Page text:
There’s a little bit of turbo lag, which is especially noticeable when you combine it with surprising the transmission with unexpected stabs to the throttle pedal. There’s a small pause, the PDK figures out what you want, clicks down a gear or two, the revs jump and then the car surges forward.
Porsche didn’t change the engine very much since the 991.2 version, so it still carries fabulous low-end grunt and a high redline that the engine sings all the way up to meet. In Sport and Sport Plus mode, the suspension stiffens up and the throttle response becomes sharper. The transmission hangs out in a lower gear than it’s supposed to, so it’s more at the ready. It is, of course, perfectly possible to do all your normal driving in this mode, but it’s just exhausting. Things are far too “on.”
And there’s Wet Mode, which is a new feature. Automatic wet sensors can tell when the road is wet or not and manage the traction control as needed at all times. But the driver can physically choose to put the car into Wet Mode, which additionally raises the rear spoiler for maximum downforce and deadens the throttle response.
Once that happens, it’s almost impossible to oversteer. I know this, because Porsche had me try to spin the car out on a drenched track and it staunchly refused to do so in wet mode. It’s not exactly a sport feature, it’s a safety feature. I didn’t previously know that 911s needed additional assistance in the rain, but it’s there.
And the back seats are horrific for any adult over 5’2”, but they are great for luggage or groceries.
All of those tactile reminders that the car is turbocharged vanish when it’s brought to the track. The only remaining hint are the whooshing noises. The lightning-fast PDK works epically with the high-revving flat-six, downshifting quicker than your brain has time to process it as you rocket out of corners. There is an incredible amount of grip, even when you brake late into the turns or hammer on the throttle before the front wheels are fully straightened out. The car glues itself maniacally to the tarmac and it truly feels like the only way you could get it to involuntarily separate is if you flipped the whole damn world upside-down.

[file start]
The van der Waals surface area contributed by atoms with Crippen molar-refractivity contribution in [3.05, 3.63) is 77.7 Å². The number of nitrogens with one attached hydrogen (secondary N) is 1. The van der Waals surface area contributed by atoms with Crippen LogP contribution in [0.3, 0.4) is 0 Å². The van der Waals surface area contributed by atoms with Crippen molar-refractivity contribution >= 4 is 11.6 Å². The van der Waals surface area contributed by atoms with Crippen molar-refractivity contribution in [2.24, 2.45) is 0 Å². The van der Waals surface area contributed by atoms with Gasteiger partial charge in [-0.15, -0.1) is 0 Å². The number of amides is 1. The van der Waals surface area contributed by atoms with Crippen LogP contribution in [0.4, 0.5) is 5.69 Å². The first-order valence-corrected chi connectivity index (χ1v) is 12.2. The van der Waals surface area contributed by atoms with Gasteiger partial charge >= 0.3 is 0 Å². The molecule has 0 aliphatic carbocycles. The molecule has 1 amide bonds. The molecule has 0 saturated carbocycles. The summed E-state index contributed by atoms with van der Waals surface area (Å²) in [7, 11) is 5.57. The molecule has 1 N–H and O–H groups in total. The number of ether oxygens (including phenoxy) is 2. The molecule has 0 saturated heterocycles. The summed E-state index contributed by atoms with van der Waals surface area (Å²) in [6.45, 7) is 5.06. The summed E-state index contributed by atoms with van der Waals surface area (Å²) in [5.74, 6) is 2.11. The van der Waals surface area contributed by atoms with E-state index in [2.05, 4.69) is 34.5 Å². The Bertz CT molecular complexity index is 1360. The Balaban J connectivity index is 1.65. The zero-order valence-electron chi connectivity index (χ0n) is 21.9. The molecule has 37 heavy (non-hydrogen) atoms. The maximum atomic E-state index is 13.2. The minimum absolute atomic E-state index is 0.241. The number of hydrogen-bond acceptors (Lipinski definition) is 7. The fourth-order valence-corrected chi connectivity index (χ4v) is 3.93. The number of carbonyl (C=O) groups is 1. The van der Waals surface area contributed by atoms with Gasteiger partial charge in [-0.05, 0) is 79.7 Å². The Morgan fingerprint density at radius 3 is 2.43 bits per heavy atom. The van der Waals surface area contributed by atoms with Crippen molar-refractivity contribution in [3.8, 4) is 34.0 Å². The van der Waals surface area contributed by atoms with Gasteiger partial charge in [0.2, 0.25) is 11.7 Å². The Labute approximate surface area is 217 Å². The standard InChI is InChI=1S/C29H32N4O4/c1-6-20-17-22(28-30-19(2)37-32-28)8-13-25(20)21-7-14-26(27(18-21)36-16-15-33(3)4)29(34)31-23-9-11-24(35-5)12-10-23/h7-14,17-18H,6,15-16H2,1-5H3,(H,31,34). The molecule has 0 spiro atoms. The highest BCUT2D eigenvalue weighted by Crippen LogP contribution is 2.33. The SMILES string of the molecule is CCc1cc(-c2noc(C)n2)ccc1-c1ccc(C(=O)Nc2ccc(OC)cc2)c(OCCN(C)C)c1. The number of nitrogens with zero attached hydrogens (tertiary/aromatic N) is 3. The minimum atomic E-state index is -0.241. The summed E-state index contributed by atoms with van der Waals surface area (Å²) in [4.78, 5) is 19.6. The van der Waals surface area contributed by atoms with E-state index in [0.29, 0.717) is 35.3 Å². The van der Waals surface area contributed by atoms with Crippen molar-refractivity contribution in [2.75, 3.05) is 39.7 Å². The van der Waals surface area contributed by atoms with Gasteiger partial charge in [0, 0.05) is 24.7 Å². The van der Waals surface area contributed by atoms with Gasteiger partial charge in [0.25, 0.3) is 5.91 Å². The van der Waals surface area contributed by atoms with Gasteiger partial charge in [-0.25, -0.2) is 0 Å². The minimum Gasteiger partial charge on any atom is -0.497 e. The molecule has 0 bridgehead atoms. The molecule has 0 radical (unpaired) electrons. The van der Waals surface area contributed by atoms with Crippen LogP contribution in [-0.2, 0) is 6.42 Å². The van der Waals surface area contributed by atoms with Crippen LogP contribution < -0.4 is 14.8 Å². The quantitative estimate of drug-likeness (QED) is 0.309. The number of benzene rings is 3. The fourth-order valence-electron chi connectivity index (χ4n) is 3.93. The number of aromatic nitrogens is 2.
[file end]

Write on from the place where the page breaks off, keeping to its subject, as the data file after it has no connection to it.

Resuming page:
But with that being said, it’s still controllable, predictable—even tossable. You can either be perfect with your movements (hitting apexes neatly, braking in all the right places) or you can be a little looser about things. When that happens, you will get the rear to step out a bit, but it never happens in such a terrifying way that you won’t be able to catch it. Not without a little practice, anyway.
Through tight corners, chicanes and sweepers, everything about the 911 conveyed the sense of being tight and buttoned down. Zero flex in the chassis, zero body roll. It was always in the right gear, power always at the ready. It’s so, so utterly good that I felt like I was disappointing it. It’s certainly a better driver than me. And probably you, too.
The only real criticism that I feel like I can aim at it (that will probably stick) is that the 911 definitely feels heavy. You notice its mass when it takes a turn, when it roars down a straight. But I suppose that’s part of the reason why it feels so planted. The weight is not unwieldy, necessarily. It’s just there. Obviously, that mass is also concentrated in the rear of the car and gives the overwhelming sensation of swinging a large weight ’round back when turning. But the rest of the car and all its on-board systems are so well calibrated to handle this phenomenon that this hardly matters.
Maybe it did once, but not anymore.
The only things I got hung up on were, funnily enough, silly little annoyances. Things like how the redesigned shift lever is too small and inadequate, how the five-gauge instrument cluster is now digital, how the flimsy but lovable T-Rex arm cupholders are gone and how the streamlined door handles are rather dumb to use. These are petty complaints that would not stop anyone serious.
That’s the thing about refining the same specific formula over and over again for nearly 60 years, adding the best technology as you go. It’s hard to get stuff wrong after a while.
One of the things you go into knowing when you drive a modern 911 is that it’ll be good. They all are. They’re star athletes and they’re also incredible commuter cars. They are that popular, smart and athletic kid you hated but were secretly jealous of in high school.
But all of that perfection leaves no room for silliness. Even if you did step the rear out a bit, it never truly feels silly—it just feels like another thing that the car has learned to do perfectly.
Can absolute perfection in itself be a flaw? I’m still figuring that one out.